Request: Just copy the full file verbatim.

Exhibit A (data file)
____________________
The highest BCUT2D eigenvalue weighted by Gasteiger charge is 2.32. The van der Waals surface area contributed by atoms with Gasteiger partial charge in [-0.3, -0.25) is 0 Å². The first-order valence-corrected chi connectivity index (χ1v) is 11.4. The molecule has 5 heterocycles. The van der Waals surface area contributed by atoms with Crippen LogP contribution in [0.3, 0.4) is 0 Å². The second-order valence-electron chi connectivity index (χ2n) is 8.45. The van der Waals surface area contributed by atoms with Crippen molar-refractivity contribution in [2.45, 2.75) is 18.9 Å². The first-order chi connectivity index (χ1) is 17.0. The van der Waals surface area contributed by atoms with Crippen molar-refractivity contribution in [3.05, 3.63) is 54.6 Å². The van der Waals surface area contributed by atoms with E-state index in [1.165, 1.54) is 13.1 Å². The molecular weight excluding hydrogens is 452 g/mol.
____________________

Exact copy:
The highest BCUT2D eigenvalue weighted by Gasteiger charge is 2.32. The van der Waals surface area contributed by atoms with Gasteiger partial charge in [-0.3, -0.25) is 0 Å². The first-order valence-corrected chi connectivity index (χ1v) is 11.4. The molecule has 5 heterocycles. The van der Waals surface area contributed by atoms with Crippen LogP contribution in [0.3, 0.4) is 0 Å². The second-order valence-electron chi connectivity index (χ2n) is 8.45. The van der Waals surface area contributed by atoms with Crippen molar-refractivity contribution in [2.45, 2.75) is 18.9 Å². The first-order chi connectivity index (χ1) is 17.0. The van der Waals surface area contributed by atoms with Crippen molar-refractivity contribution in [3.05, 3.63) is 54.6 Å². The van der Waals surface area contributed by atoms with E-state index in [1.165, 1.54) is 13.1 Å². The molecular weight excluding hydrogens is 452 g/mol.